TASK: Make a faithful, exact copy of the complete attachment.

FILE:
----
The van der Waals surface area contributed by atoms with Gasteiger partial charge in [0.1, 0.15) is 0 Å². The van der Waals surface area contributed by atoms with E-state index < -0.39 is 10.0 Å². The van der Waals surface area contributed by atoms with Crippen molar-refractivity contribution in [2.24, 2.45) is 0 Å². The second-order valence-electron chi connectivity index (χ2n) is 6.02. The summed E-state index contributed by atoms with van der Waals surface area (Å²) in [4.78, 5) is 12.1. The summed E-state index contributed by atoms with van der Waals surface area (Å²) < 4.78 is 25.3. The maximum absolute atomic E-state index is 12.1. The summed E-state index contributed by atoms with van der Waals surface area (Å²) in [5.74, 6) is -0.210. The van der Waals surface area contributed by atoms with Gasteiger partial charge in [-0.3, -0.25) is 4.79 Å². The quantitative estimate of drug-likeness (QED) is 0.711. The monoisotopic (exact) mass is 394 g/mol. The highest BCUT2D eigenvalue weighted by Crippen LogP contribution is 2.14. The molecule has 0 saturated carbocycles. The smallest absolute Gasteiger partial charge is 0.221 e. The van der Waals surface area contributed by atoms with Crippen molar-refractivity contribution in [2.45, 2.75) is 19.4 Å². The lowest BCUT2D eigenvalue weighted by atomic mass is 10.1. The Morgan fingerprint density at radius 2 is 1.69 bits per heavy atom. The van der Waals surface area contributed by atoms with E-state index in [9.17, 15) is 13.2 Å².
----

The van der Waals surface area contributed by atoms with Gasteiger partial charge in [0.1, 0.15) is 0 Å². The van der Waals surface area contributed by atoms with E-state index < -0.39 is 10.0 Å². The van der Waals surface area contributed by atoms with Crippen molar-refractivity contribution in [2.24, 2.45) is 0 Å². The second-order valence-electron chi connectivity index (χ2n) is 6.02. The summed E-state index contributed by atoms with van der Waals surface area (Å²) in [4.78, 5) is 12.1. The summed E-state index contributed by atoms with van der Waals surface area (Å²) < 4.78 is 25.3. The maximum absolute atomic E-state index is 12.1. The summed E-state index contributed by atoms with van der Waals surface area (Å²) in [5.74, 6) is -0.210. The van der Waals surface area contributed by atoms with Gasteiger partial charge in [-0.3, -0.25) is 4.79 Å². The quantitative estimate of drug-likeness (QED) is 0.711. The monoisotopic (exact) mass is 394 g/mol. The highest BCUT2D eigenvalue weighted by Crippen LogP contribution is 2.14. The molecule has 0 saturated carbocycles. The smallest absolute Gasteiger partial charge is 0.221 e. The van der Waals surface area contributed by atoms with Crippen molar-refractivity contribution in [2.45, 2.75) is 19.4 Å². The lowest BCUT2D eigenvalue weighted by atomic mass is 10.1. The Morgan fingerprint density at radius 2 is 1.69 bits per heavy atom. The van der Waals surface area contributed by atoms with E-state index in [9.17, 15) is 13.2 Å².